Want CNET to notify you of price drops and the latest stories?

Here's your first look at Windows in VR

How will you get PC things done inside a VR headset? This Microsoft video should give you some idea.

Sean Hollister Senior Editor / Reviews
When his parents denied him a Super NES, he got mad. When they traded a prize Sega Genesis for a 2400 baud modem, he got even. Years of Internet shareware, eBay'd possessions and video game testing jobs after that, he joined Engadget. He helped found The Verge, and later served as Gizmodo's reviews editor. When he's not madly testing laptops, apps, virtual reality experiences, and whatever new gadget will supposedly change the world, he likes to kick back with some games, a good Nerf blaster, and a bottle of Tejava.
Sean Hollister

How will you use Windows inside a VR headset? Would you even want to?

Those are real questions, because Microsoft is bringing its floating 3D version of its operating system -- Windows Holographic -- to VR headsets like the HTC Vive starting next year.

But we also may have the answer.

This official Microsoft video is your first look at what Windows should look like inside a VR headset, as shown at the Intel Developer Forum earlier today.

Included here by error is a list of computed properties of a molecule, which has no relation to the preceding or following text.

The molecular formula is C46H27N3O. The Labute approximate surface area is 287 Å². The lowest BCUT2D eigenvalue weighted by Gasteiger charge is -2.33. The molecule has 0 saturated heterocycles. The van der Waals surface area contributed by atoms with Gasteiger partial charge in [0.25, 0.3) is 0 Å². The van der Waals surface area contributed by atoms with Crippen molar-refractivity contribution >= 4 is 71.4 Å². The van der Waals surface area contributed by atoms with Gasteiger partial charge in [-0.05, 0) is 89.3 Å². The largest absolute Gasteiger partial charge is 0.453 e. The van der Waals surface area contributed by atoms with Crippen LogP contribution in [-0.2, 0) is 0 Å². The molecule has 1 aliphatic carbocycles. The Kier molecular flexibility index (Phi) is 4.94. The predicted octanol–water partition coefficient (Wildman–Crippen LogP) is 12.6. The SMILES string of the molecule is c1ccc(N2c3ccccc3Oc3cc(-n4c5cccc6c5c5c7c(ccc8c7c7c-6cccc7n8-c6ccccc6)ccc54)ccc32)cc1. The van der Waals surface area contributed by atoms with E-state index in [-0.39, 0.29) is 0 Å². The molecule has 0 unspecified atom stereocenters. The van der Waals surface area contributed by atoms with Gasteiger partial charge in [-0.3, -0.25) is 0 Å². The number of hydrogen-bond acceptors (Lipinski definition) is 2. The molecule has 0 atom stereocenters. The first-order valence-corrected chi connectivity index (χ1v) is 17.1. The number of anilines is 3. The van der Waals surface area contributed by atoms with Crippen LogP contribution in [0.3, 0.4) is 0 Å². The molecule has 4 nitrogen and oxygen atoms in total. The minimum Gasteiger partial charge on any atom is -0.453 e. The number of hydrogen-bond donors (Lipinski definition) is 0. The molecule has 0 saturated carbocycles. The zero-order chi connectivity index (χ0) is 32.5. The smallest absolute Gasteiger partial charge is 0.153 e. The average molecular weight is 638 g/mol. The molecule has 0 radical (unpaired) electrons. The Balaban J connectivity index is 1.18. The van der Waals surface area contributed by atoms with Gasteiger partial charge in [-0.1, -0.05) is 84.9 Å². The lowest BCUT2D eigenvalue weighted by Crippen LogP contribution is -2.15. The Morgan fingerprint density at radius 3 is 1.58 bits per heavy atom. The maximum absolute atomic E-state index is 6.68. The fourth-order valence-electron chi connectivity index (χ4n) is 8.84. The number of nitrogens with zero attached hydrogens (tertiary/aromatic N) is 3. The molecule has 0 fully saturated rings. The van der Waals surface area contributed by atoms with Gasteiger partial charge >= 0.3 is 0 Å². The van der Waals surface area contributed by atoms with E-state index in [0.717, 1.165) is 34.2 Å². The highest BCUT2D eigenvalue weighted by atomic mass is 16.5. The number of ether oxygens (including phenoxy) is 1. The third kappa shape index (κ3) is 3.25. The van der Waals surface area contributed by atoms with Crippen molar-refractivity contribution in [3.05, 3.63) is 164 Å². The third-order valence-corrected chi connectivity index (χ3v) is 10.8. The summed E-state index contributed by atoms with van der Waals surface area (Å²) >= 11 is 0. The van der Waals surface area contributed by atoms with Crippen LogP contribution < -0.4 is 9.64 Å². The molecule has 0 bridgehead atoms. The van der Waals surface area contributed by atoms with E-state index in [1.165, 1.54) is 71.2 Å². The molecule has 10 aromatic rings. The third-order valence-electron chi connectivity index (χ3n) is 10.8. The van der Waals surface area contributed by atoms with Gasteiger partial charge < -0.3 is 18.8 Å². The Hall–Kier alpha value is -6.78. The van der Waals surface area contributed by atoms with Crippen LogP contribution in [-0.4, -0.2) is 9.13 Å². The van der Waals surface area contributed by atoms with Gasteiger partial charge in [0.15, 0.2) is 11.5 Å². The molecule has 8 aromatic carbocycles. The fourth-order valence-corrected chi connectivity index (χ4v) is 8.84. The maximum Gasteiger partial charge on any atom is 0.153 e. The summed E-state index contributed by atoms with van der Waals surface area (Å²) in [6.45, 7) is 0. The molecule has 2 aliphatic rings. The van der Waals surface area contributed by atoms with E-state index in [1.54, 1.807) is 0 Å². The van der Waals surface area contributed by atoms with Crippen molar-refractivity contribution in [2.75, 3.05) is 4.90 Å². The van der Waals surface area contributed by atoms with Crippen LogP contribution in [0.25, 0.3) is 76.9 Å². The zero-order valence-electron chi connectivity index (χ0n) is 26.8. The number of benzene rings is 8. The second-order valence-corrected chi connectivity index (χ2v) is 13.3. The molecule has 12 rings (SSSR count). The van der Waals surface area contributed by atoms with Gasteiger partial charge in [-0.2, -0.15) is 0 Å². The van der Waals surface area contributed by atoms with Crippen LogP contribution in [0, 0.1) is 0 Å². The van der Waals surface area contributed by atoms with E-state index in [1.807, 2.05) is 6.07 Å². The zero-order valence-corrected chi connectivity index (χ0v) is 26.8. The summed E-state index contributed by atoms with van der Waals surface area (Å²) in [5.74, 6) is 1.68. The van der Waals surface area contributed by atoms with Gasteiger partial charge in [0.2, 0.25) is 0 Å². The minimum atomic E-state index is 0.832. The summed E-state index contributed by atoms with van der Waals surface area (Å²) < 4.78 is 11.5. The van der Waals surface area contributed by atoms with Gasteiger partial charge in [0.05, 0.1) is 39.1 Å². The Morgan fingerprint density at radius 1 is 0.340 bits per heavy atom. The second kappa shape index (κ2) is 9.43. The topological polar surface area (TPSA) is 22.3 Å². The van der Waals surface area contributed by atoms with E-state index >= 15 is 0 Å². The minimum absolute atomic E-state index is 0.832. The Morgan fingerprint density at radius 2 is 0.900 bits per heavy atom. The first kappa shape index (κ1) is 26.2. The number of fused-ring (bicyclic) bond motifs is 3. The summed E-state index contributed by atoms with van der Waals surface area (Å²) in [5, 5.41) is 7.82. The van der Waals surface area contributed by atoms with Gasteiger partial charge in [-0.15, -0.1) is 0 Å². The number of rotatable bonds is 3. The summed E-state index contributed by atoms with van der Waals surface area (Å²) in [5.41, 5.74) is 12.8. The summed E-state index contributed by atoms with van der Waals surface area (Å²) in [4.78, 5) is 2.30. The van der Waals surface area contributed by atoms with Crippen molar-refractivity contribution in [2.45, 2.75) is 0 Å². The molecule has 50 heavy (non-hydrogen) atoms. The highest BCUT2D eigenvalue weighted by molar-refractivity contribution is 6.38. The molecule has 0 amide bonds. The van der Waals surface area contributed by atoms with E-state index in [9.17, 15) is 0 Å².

Not bad, right? The virtual room's a little bland, but it gives you the basic idea. You'll have your own virtual workspace and can have lots of little virtual monitors for all your 2D apps, play with a virtual pet, interact with 3D apps a la Microsoft's HoloLens, then teleport to Rome for a little virtual history lesson.

Enlarge Image

So cute.

Screenshot by Sean Hollister/CNET

And unlike with Microsoft's HoloLens (and its narrow field of view), you should see the virtual world across your entire field of vision.

Intel and Microsoft are jointly working on standards for PCs, headsets and other devices for Windows Holographic, according to Intel's Kim Pallister, a director on Intel's VR efforts. He said that the companies will go into more detail about the system requirements later this year.

In case you're wondering, Pallister also confirmed that the experience shown in this Windows Holographic video is totally real, taken from an actual build of Windows Holographic running on a compact Intel Skull Canyon PC.

Watch this: Intel, Microsoft jump into mixed reality with Project Alloy, and Windows Holographic tie-up